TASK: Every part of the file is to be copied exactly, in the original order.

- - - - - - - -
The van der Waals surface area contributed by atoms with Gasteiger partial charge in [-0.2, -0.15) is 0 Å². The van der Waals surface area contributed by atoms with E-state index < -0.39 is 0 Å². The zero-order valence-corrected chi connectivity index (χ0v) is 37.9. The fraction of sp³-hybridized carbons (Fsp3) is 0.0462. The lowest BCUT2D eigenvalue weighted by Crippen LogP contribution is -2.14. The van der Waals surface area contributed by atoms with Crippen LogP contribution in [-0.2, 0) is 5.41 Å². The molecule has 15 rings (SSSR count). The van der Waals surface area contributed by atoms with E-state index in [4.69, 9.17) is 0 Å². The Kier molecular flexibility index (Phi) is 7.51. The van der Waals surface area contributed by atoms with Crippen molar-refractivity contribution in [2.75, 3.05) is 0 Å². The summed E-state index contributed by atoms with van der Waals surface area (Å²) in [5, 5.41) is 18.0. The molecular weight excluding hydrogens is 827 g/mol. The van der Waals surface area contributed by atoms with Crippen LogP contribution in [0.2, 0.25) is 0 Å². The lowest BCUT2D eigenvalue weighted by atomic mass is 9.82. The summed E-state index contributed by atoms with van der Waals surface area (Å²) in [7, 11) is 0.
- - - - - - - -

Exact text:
The van der Waals surface area contributed by atoms with Gasteiger partial charge in [-0.2, -0.15) is 0 Å². The van der Waals surface area contributed by atoms with E-state index < -0.39 is 0 Å². The zero-order valence-corrected chi connectivity index (χ0v) is 37.9. The fraction of sp³-hybridized carbons (Fsp3) is 0.0462. The lowest BCUT2D eigenvalue weighted by Crippen LogP contribution is -2.14. The van der Waals surface area contributed by atoms with Crippen LogP contribution in [-0.2, 0) is 5.41 Å². The molecule has 15 rings (SSSR count). The van der Waals surface area contributed by atoms with E-state index in [4.69, 9.17) is 0 Å². The Kier molecular flexibility index (Phi) is 7.51. The van der Waals surface area contributed by atoms with Crippen molar-refractivity contribution in [2.75, 3.05) is 0 Å². The summed E-state index contributed by atoms with van der Waals surface area (Å²) in [5, 5.41) is 18.0. The molecular weight excluding hydrogens is 827 g/mol. The van der Waals surface area contributed by atoms with Crippen LogP contribution in [0.2, 0.25) is 0 Å². The lowest BCUT2D eigenvalue weighted by atomic mass is 9.82. The summed E-state index contributed by atoms with van der Waals surface area (Å²) in [7, 11) is 0.